His eyes flashed anger when he spoke of guns and the children of Newtown. The tightness of his jaw registered frustration when he spoke of AIDS. His eyes widened, a sign of intensity, when talking about people learning English. His eyes blinked faster as he spoke of terrorism, a sign he was touching a raw nerve. And he smirked, one side of his mouth drawing up as he spoke of CEO salaries never being higher as wages for the poor and middle income have remained stagnant. “That was a flash of contempt,” she said.
Reiman is one of a rarified group of psychologists and anthropologists, like those at the Center for Nonverbal Studies in Spokane, Wash., who carefully track political leaders, not so much for what they say, but for what their body language conveys about what they believe. They analyze the 46 facial muscles capable of making 10,000 facial expressions, the twitch of the eyebrow, the sincerity of the smile, the jut of the chin and the hand gestures to determine when someone is telling the truth, fibbing or just saying things that they think people want to hear.
These are the experts who track sighs, eye rolling and eye blinks during campaign speeches and presidential debates to determine who is lying and who is anxious. (Typical human blinks per minute: 20. GOP presidential candidate Bob Dole in the 1996 presidential debates: 147. Former president Richard M. Nixon giving his resignation speech: “an eye blink storm” on a par with schizophrenics, according to Boston College psychology professor Joe Tecce.)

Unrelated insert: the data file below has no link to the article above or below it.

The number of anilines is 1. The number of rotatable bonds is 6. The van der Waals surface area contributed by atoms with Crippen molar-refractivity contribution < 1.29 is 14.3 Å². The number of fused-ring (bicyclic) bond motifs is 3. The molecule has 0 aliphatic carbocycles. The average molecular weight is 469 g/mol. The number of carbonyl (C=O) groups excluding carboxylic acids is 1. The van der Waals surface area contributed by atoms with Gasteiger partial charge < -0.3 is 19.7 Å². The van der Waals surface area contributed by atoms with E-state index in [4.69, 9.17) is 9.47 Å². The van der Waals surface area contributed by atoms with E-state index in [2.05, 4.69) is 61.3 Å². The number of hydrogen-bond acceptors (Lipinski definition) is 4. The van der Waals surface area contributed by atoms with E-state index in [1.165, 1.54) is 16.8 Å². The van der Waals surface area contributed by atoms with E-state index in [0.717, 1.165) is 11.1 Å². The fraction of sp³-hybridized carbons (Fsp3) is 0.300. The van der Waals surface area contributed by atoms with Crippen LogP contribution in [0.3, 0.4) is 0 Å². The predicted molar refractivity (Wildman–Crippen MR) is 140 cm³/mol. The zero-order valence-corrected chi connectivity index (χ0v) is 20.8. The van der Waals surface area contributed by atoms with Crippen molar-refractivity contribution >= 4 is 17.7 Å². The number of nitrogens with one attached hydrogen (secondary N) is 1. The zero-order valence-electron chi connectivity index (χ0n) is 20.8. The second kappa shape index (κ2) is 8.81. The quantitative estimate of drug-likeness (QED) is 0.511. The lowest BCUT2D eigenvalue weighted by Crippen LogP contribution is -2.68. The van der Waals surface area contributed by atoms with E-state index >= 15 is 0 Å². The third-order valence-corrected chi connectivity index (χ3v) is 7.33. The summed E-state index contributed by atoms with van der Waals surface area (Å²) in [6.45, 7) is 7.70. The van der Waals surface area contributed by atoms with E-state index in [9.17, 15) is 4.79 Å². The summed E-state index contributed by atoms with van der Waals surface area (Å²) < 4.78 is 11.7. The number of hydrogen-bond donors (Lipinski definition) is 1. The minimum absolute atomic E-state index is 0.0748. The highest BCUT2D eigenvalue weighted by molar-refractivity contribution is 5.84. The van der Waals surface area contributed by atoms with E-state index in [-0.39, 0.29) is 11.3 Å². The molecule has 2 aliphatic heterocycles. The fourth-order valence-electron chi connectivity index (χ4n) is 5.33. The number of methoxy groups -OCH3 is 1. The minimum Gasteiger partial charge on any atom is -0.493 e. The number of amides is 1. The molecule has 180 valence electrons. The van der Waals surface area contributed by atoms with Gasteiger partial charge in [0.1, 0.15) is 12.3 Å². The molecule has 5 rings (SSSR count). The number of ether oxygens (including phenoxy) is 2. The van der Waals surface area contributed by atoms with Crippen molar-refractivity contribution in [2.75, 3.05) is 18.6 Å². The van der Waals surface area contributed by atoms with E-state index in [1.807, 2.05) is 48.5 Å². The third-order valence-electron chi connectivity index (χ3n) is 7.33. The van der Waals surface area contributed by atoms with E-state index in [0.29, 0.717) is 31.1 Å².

And what body language experts say Obama needed to do during his State of the Union address Tuesday night was not just to reach across the aisle and appeal to a divided Congress and country split along ideological lines to find a way forward together. He also needed to convince them — and television viewers — that he was not just a calm, cool, collected and cerebral thinker, but a warm, empathetic and, yes, even charismatic leader worthy of rallying behind.
“His job was to convince Congress that, in coming together, everybody wins,” Reiman said. “And he did. He came across as warm and convincing. He needed to be dominant and forceful without being aggressive.”
So how to do that, in body, not just in words?
Watch Obama talk about immigration reform, she said. He used what body language experts call “the politician’s point.” His thumb touched his index finger. His hand was closed in a soft fist and he waved it in short bursts. “That’s a great way to make your point, to show dominance without being overly aggressive,” she said.